David Bain trial: latest updates

With the defence in the David Bain retrial beginning its case, we're providing live updates throughout the day. Hit refresh to see the latest from Christchurch High Court. Or you can follow us on Twitter

4.55pm: The Christchurch High Court retrial of David Bain for the 1994 murders of five family members has been adjourned for the day.

4.43pm: Ms Pease said the disturbing stories that were published by Robin Bain "clearly showed a lack of systems in place".

Earlier the court heard how three of Mr Bain's pupils had written violent stories that included parents being shot and stabbed.

She said she was concerned that other children might read them and that the child authors may be judged by parents in the community.

Ms Pease said the responsibility for publishing the stories ultimately rests with the principal.

4.34pm: Maryanne Pease carried out post-traumatic event counselling at the school where Robin Bain was principal, shortly after the Bain family killings.

Ms Pease now works with autistic children in Australia.

She has told the court that Mr Bain's classroom was chaotic and messy.

"First thoughts, I thought perhaps the children without their teacher and principal there had run amok but it was much more than that," Ms Pease said.

She said even the storage areas were messy.

Ms Pease said there was no student work on the walls and assessments were not kept up to date.

4.19pm: Under cross-examination by Crown prosecutor Kieran Raftery, Mr Wilden said Robin Bain was positive about some aspects of the school including school grounds, computers and a Japanese exchange student.

When asked by Mr Raftery if it was in his function to do a medical assessment of Mr Bain, Mr Wilden said he had the experience and qualifications to do so.

Mr Raftery asked if Mr Bain was his patient. Mr Wilden said no he wasn't and confirmed that he had not made a clinical assessment of Mr Bain.

Mr Wilden said he was at the school after the Bain family killings and told the court that of the 33 students, it was the older ones that were left traumatised.

He also answered criticism from a witness Darlene Thomson, who worked with Mr Bain at the time the killings occurred.

Ms Thomson told the court last month that the children appeared distressed after seeing Mr Wilden. Mr Wilden said that was not his recollection and described Ms Thomson as "inexperienced".

"That's her, I assume, valid opinion but it has limitations," Mr Wilden said.

Mr Wilden said while Mr Bain had positive values and a positive attitude, he was struggling to "identify the individual needs and set programmes according to their needs".

3.40pm: A psychologist who went to Robin Bain's school after five Bain family members were found shot in their home, told the court that stories written by Mr Bain's students were inappropriate given some of the children had witnessed the shootings at Aramoana.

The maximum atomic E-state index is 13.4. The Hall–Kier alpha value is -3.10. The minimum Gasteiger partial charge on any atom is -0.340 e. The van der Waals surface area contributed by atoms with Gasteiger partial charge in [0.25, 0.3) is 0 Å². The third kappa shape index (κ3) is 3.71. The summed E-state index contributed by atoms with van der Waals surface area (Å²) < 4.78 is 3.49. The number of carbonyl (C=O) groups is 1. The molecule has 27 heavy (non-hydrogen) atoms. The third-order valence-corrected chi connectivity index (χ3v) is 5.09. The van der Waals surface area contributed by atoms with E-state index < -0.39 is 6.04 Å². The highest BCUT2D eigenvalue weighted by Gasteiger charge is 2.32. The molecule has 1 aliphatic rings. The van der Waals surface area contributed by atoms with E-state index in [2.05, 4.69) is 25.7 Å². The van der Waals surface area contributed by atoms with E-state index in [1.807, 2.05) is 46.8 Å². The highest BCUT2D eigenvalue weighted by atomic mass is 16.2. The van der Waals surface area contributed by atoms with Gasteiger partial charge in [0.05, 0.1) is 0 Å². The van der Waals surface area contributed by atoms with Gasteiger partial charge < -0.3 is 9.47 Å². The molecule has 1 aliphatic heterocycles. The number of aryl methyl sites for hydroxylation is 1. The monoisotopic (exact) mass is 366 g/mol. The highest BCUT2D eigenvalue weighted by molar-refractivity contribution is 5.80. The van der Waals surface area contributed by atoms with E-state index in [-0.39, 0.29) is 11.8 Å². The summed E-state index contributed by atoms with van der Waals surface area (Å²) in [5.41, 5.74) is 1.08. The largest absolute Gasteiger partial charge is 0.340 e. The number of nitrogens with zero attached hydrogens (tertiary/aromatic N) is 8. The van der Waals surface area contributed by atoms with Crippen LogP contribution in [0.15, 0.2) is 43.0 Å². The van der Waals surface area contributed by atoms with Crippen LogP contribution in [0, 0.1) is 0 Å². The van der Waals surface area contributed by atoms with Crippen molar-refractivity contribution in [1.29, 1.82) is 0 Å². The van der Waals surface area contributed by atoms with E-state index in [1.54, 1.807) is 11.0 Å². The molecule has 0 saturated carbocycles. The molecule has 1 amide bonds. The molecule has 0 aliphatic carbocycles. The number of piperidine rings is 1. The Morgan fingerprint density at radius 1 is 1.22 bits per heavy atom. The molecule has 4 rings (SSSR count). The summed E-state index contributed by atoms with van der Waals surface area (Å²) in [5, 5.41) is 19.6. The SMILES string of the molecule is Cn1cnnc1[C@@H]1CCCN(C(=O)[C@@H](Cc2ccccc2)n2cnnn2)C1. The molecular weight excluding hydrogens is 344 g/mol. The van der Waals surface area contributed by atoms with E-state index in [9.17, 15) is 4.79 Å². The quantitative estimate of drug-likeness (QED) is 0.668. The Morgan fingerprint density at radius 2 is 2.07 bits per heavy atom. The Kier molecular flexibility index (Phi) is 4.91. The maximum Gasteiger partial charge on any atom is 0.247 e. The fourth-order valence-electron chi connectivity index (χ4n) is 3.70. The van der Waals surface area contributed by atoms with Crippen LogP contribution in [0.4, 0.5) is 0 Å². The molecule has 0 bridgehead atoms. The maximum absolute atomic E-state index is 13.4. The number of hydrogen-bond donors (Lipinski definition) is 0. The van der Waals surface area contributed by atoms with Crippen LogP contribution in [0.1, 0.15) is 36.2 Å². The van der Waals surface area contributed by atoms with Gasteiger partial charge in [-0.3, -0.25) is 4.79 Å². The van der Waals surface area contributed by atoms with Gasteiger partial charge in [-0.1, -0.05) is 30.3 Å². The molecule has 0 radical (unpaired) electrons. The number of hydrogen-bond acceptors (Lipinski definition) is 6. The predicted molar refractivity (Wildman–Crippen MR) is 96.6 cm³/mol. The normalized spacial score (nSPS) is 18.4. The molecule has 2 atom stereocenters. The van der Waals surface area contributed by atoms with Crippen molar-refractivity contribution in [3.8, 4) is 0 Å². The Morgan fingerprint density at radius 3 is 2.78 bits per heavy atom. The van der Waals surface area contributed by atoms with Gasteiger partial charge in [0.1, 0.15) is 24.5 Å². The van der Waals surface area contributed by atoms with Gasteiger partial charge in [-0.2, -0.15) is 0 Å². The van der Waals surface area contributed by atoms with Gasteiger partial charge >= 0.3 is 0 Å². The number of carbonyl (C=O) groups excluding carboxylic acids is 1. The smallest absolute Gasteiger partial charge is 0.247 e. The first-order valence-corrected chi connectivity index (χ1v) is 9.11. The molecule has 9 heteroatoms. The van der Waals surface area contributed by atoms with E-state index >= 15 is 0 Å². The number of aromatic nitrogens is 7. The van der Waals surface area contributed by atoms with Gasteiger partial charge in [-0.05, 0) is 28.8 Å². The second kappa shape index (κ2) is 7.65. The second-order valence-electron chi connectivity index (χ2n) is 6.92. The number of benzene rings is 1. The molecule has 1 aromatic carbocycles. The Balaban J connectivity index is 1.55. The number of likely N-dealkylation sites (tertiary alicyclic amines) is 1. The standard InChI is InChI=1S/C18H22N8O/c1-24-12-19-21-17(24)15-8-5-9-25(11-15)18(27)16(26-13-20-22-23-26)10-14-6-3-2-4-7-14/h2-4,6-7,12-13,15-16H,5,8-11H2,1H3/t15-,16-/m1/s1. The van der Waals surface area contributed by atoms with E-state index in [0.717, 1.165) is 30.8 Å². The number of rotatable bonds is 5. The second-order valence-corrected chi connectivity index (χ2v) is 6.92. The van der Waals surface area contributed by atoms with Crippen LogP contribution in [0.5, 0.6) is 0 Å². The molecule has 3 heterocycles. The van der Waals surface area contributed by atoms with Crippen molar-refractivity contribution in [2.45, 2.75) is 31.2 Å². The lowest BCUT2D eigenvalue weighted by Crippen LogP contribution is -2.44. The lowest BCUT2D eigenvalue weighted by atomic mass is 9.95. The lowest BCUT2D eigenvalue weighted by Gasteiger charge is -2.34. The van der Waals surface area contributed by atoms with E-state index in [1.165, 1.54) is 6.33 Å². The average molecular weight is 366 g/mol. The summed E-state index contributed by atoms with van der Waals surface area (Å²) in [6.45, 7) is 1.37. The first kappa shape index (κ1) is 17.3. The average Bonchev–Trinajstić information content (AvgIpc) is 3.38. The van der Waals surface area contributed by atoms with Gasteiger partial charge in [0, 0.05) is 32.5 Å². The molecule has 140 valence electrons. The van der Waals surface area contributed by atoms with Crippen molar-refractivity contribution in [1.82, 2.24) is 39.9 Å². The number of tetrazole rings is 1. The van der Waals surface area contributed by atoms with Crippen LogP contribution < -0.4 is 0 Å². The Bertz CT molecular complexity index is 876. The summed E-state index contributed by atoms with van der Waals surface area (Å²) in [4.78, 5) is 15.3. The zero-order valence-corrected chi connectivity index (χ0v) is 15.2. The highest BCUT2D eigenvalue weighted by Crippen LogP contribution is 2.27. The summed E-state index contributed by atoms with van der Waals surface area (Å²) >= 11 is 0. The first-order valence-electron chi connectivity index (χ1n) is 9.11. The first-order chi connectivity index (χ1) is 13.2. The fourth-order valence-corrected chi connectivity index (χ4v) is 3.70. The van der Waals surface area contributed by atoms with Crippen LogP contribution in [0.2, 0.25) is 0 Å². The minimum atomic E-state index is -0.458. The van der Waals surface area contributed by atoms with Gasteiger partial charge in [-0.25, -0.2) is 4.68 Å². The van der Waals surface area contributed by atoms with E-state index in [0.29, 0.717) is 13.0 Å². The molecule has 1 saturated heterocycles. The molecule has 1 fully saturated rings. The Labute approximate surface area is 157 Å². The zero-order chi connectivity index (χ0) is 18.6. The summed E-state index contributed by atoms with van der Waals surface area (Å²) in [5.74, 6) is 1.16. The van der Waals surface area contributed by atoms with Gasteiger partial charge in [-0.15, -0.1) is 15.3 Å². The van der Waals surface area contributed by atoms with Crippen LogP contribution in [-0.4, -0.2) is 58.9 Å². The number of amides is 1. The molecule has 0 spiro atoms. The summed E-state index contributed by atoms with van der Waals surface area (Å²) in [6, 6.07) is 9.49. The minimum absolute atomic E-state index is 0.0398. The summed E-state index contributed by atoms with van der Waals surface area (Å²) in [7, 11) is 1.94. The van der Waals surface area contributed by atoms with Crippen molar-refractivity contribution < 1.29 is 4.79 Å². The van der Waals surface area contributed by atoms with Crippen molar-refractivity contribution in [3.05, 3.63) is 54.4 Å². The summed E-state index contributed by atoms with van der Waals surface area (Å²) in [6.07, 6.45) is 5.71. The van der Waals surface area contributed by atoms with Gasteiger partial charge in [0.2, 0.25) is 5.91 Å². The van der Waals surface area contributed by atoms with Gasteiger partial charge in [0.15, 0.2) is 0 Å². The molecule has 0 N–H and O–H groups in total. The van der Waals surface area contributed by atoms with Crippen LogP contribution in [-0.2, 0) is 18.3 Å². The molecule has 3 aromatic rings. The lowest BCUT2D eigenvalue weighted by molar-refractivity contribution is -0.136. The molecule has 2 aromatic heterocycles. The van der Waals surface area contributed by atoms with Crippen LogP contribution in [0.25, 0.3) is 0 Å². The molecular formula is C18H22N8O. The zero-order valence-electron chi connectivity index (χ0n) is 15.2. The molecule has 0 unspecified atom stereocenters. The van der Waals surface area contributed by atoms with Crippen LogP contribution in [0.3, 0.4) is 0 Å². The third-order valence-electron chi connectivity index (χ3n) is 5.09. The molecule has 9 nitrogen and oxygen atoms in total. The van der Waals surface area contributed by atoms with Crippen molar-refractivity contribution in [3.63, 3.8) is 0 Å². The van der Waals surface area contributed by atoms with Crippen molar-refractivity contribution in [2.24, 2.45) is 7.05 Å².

The court has previously heard how three of the stories were violent and two of them included families being shot and stabbed.

Cyril Wilden said parents and Board of Trustee members were "concerned" about the stories.

David Bain's lawyer, Michael Reed QC, asked Mr Wilden what he thought about a warning that appeared to "adult readers" in the newsletter

"I found it quite disturbing that a person or principal of a school would put that at the top of a newsletter, just inappropriate as far as I'm concerned," Mr Wilden said.

He said it was the principal of a school who is responsible for content that is sent out in a school newsletter.

3.21pm: A psychologist and friend of Robin and Margaret from their university days has said that Margaret Bain came and visited him three weeks before the killings.

Cyril Wilden said one afternoon he looked up to find Margaret looking at him.

He said Margaret talked to him for half-an-hour.

Mr Wilden said Margaret had been religious but had become involved in "new age" religion which included a pendulum that she wore around her neck to help her do the shopping.

Mr Wilden said Margaret was "not in a rational state of mind".

He said after the killings, he went out to Robin Bain's school to help the children in his role as psychologist.

Mr Wilden said he was questioned by police for half-an-hour to an hour about the school computer but has not been contacted by police since.

3.15pm: A psychologist and friend of Robin Bain has told the court that Robin Bain had "lost his cool" with two of his pupils and hit them.

Cyril Wilden said he learned that two of Mr Bain's students had been struck.

Mr Wilden said when he visited the school after the Bain killings he found the school in chaos with clutter and no learning programmes for the students.

"I was most concerned about what that might have represented.

"He was definitely under severe emotional stress from some part of his life," Mr Wilden said.